The 2020 Samos, M7.0 earthquake was characterized by an unusual bi-modal-type distribution of damage: limited damage in the nearfield (especially northern Samos coast) and serious localized damage in multi-story buildings in the far field (İzmir area). This pattern is not consistent with the typical distribution of isoseismal lines, and it seems not to represent an isolated effect; the 2014 Samothraki- Gökçeada M6.9 earthquake, for example, may in fact represent a parallel, though at smaller scale. For this reason, the damage pattern of the Samos earthquake may characterize historical earthquakes in the wider region, and perhaps explain, among others, some apparently large meizoseismal areas of historical earthquakes. Furthermore, the fact that damage in a part of the İzmir area occurred under moderate background acceleration has important implications for various ancient, long-period structures, especially monumental Greek and Roman multi-block columns and temples. These structures are highly resistant to seismic loads and difficult to fail under common earthquakes. However, evidence from the İzmir area indicates that, under certain conditions, common background accelerations can be highly amplified and leave their traces in such structures, for example in the Heraion temple at Samos.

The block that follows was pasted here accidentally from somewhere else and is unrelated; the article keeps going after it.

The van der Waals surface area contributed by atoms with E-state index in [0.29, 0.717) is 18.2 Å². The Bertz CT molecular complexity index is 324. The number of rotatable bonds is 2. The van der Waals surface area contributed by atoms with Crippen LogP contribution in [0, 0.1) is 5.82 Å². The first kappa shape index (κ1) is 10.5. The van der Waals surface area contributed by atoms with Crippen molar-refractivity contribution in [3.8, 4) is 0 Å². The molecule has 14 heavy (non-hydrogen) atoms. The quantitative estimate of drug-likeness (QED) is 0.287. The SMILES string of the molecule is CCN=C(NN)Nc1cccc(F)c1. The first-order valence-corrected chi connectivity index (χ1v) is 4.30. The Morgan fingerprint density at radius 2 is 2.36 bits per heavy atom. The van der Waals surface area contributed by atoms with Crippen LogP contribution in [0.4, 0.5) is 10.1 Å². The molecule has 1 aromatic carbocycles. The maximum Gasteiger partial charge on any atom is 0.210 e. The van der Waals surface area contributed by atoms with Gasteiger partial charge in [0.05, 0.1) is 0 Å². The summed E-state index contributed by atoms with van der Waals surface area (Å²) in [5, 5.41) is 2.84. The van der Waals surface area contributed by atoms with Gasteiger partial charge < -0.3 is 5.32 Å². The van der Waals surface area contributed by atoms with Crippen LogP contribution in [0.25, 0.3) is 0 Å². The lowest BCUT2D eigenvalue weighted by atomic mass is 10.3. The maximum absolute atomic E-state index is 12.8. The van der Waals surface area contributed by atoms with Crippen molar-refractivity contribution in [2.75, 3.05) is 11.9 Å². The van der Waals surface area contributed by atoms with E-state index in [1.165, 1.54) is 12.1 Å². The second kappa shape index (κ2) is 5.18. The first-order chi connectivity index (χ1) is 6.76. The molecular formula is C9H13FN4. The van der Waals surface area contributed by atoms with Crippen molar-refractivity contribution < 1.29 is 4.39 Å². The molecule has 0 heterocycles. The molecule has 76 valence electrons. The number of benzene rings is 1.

Earthquake, historical seismology, ancient temple, earthquake resistant structure, seismic intensity, acceleration amplification
"Impacts of the 2020 Samos earthquake on the modeling of ancient seismic events,"
Turkish Journal of Earth Sciences: Vol. 30:
8, Article 3.
Available at: https://journals.tubitak.gov.tr/earth/vol30/iss8/3